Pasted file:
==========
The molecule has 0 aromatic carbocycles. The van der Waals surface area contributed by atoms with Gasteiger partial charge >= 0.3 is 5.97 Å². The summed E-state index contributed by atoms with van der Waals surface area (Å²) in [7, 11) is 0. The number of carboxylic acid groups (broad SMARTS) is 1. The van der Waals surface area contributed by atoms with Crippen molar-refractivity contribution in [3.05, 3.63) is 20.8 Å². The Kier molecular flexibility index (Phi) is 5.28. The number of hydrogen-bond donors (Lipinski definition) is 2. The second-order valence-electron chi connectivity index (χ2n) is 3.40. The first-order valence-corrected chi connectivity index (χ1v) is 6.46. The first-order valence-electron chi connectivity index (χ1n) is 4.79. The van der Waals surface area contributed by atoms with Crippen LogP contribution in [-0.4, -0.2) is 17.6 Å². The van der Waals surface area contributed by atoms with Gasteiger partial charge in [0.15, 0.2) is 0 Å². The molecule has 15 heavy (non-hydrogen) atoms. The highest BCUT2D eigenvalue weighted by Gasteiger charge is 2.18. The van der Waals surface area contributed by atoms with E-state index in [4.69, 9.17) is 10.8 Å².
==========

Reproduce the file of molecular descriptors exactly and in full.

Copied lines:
The molecule has 0 aromatic carbocycles. The van der Waals surface area contributed by atoms with Gasteiger partial charge >= 0.3 is 5.97 Å². The summed E-state index contributed by atoms with van der Waals surface area (Å²) in [7, 11) is 0. The number of carboxylic acid groups (broad SMARTS) is 1. The van der Waals surface area contributed by atoms with Crippen molar-refractivity contribution in [3.05, 3.63) is 20.8 Å². The Kier molecular flexibility index (Phi) is 5.28. The number of hydrogen-bond donors (Lipinski definition) is 2. The second-order valence-electron chi connectivity index (χ2n) is 3.40. The first-order valence-corrected chi connectivity index (χ1v) is 6.46. The first-order valence-electron chi connectivity index (χ1n) is 4.79. The van der Waals surface area contributed by atoms with Crippen LogP contribution in [-0.4, -0.2) is 17.6 Å². The van der Waals surface area contributed by atoms with Gasteiger partial charge in [0.15, 0.2) is 0 Å². The molecule has 15 heavy (non-hydrogen) atoms. The highest BCUT2D eigenvalue weighted by Gasteiger charge is 2.18. The van der Waals surface area contributed by atoms with E-state index in [4.69, 9.17) is 10.8 Å².